1 star rating
Overall Rating
Onion Rings
sliced or chopped brisket
pork ribs
Brisket

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Posted By Steve Tomashefsky on May 12, 2009 10:58 PM
This review applies to the Sonny Bryan's location downtown on Market Street. I don't know how closely connected it is to the original location, but if the food at the original is as good as people say, the downtown outpost must be tenuously connected at best.

First, there was no smoke smell outside or inside, nor did I see a smokestack anywhere. That suggested the food was smoked off-site and brought in, probably not optimal for the best flavor. I ordered the sampler plate, which contains sliced brisket, pulled pork, pork ribs, sausage, and a thigh portion of chicken. None of the meats had much smoke flavor. The brisket and the chicken were tender but dry, almost cottony. My personal preference is for a bit of fat to moisten the meat, and here there was none. The pulled pork was just mushy, and the sausage was more like a hard salami than a well-seasoned link. Only the ribs were accepable -- at least they had some fat and were moist. But still no smoke flavor worth mentioning.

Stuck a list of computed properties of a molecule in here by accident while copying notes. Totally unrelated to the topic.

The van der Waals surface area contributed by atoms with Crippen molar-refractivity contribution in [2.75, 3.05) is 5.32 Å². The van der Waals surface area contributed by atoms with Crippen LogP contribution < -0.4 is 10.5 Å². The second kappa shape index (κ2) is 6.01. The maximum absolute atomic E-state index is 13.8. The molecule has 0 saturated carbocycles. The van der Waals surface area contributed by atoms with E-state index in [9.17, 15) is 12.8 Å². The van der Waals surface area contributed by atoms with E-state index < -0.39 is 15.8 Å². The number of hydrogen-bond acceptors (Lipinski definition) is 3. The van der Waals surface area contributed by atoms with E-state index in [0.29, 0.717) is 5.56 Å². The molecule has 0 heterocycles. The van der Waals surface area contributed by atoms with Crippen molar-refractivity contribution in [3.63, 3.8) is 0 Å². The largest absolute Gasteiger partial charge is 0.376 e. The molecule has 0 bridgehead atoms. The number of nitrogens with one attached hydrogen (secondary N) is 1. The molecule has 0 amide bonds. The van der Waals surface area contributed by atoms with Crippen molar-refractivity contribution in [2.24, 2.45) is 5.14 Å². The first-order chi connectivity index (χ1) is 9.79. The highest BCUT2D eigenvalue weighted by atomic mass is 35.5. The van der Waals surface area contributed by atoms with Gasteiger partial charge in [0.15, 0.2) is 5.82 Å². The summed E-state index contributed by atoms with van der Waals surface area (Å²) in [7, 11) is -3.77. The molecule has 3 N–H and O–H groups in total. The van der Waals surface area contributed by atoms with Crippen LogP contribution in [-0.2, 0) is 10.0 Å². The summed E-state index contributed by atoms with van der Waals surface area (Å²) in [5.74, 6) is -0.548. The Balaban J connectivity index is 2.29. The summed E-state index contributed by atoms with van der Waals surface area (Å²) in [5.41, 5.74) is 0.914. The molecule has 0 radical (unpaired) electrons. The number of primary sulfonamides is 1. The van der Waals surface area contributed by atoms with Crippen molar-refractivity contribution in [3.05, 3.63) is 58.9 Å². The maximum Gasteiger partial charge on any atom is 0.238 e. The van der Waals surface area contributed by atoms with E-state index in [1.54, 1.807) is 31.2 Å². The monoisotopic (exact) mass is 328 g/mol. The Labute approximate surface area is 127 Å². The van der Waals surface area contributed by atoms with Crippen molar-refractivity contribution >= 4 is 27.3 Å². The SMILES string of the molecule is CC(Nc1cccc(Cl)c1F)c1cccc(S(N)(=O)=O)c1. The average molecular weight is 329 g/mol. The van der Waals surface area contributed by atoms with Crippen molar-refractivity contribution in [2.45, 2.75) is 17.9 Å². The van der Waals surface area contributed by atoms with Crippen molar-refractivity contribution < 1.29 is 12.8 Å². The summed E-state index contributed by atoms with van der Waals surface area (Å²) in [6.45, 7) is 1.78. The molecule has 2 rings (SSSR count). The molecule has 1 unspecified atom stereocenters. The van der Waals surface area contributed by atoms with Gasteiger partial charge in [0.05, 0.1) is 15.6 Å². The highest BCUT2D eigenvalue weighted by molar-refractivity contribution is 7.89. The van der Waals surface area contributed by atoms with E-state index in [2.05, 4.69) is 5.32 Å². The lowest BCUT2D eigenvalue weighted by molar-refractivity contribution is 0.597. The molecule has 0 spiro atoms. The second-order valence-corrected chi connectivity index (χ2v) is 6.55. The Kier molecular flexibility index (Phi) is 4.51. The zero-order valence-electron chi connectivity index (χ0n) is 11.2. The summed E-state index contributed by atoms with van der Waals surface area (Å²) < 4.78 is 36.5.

The sauce comes in old beer bottles on the side. I've never been a big fan of pouring cold sauce on unsauced meat. Frankly, if it needs sauce, it's already deficient. Dry as the meat was, I didn't find that the sauce solved the problem.

The sides -- mac and cheese and coleslaw -- were good, and I really liked the very yeasty warm bread. But if this location is a fair representative of the Sonny Bryan's experience, I can't imagine what the fuss is about.
2 star rating
Overall Rating
pork ribs
sliced or chopped brisket
pulled pork
Brisket
Sausage